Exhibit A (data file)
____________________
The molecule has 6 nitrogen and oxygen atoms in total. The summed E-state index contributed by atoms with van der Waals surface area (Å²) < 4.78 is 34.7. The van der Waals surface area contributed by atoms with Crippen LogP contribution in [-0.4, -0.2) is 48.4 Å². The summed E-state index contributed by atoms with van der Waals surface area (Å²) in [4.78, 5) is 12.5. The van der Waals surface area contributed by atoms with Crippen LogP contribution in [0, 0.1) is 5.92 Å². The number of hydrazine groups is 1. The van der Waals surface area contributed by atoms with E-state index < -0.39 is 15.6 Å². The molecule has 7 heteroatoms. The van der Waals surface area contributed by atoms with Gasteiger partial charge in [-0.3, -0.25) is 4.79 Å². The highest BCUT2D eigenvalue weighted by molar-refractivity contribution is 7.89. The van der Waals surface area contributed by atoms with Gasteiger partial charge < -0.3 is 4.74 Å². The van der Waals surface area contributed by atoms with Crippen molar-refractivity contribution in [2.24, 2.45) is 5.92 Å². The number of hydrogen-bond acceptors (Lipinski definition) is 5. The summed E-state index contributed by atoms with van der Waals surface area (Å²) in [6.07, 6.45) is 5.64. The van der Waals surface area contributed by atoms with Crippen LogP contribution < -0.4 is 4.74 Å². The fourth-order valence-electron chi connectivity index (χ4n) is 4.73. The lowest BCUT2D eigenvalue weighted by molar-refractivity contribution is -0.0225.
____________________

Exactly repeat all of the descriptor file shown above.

The molecule has 6 nitrogen and oxygen atoms in total. The summed E-state index contributed by atoms with van der Waals surface area (Å²) < 4.78 is 34.7. The van der Waals surface area contributed by atoms with Crippen LogP contribution in [-0.4, -0.2) is 48.4 Å². The summed E-state index contributed by atoms with van der Waals surface area (Å²) in [4.78, 5) is 12.5. The van der Waals surface area contributed by atoms with Crippen LogP contribution in [0, 0.1) is 5.92 Å². The number of hydrazine groups is 1. The van der Waals surface area contributed by atoms with E-state index < -0.39 is 15.6 Å². The molecule has 7 heteroatoms. The van der Waals surface area contributed by atoms with Gasteiger partial charge in [-0.3, -0.25) is 4.79 Å². The highest BCUT2D eigenvalue weighted by molar-refractivity contribution is 7.89. The van der Waals surface area contributed by atoms with Gasteiger partial charge < -0.3 is 4.74 Å². The van der Waals surface area contributed by atoms with Crippen molar-refractivity contribution in [2.24, 2.45) is 5.92 Å². The number of hydrogen-bond acceptors (Lipinski definition) is 5. The summed E-state index contributed by atoms with van der Waals surface area (Å²) in [6.07, 6.45) is 5.64. The van der Waals surface area contributed by atoms with Crippen LogP contribution < -0.4 is 4.74 Å². The fourth-order valence-electron chi connectivity index (χ4n) is 4.73. The lowest BCUT2D eigenvalue weighted by molar-refractivity contribution is -0.0225.